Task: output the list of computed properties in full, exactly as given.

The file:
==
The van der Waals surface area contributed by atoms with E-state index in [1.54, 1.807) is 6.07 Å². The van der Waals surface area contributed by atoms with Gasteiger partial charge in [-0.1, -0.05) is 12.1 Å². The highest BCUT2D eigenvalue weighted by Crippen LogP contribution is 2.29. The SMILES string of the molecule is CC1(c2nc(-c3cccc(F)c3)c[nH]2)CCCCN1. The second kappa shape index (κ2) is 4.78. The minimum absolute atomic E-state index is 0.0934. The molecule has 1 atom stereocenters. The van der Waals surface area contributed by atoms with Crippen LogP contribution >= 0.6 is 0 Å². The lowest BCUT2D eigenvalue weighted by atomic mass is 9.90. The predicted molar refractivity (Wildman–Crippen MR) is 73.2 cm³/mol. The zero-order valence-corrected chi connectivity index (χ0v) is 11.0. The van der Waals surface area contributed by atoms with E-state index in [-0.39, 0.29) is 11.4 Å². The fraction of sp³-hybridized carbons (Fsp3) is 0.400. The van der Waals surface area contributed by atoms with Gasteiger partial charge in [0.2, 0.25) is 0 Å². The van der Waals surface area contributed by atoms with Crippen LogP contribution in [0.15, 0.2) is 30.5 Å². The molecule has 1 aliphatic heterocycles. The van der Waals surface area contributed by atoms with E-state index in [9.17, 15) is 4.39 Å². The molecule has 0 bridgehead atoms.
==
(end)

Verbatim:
The van der Waals surface area contributed by atoms with E-state index in [1.54, 1.807) is 6.07 Å². The van der Waals surface area contributed by atoms with Gasteiger partial charge in [-0.1, -0.05) is 12.1 Å². The highest BCUT2D eigenvalue weighted by Crippen LogP contribution is 2.29. The SMILES string of the molecule is CC1(c2nc(-c3cccc(F)c3)c[nH]2)CCCCN1. The second kappa shape index (κ2) is 4.78. The minimum absolute atomic E-state index is 0.0934. The molecule has 1 atom stereocenters. The van der Waals surface area contributed by atoms with Crippen LogP contribution >= 0.6 is 0 Å². The lowest BCUT2D eigenvalue weighted by atomic mass is 9.90. The predicted molar refractivity (Wildman–Crippen MR) is 73.2 cm³/mol. The zero-order valence-corrected chi connectivity index (χ0v) is 11.0. The van der Waals surface area contributed by atoms with E-state index in [-0.39, 0.29) is 11.4 Å². The fraction of sp³-hybridized carbons (Fsp3) is 0.400. The van der Waals surface area contributed by atoms with Gasteiger partial charge in [0.2, 0.25) is 0 Å². The van der Waals surface area contributed by atoms with Crippen LogP contribution in [0.15, 0.2) is 30.5 Å². The molecule has 1 aliphatic heterocycles. The van der Waals surface area contributed by atoms with E-state index in [9.17, 15) is 4.39 Å². The molecule has 0 bridgehead atoms.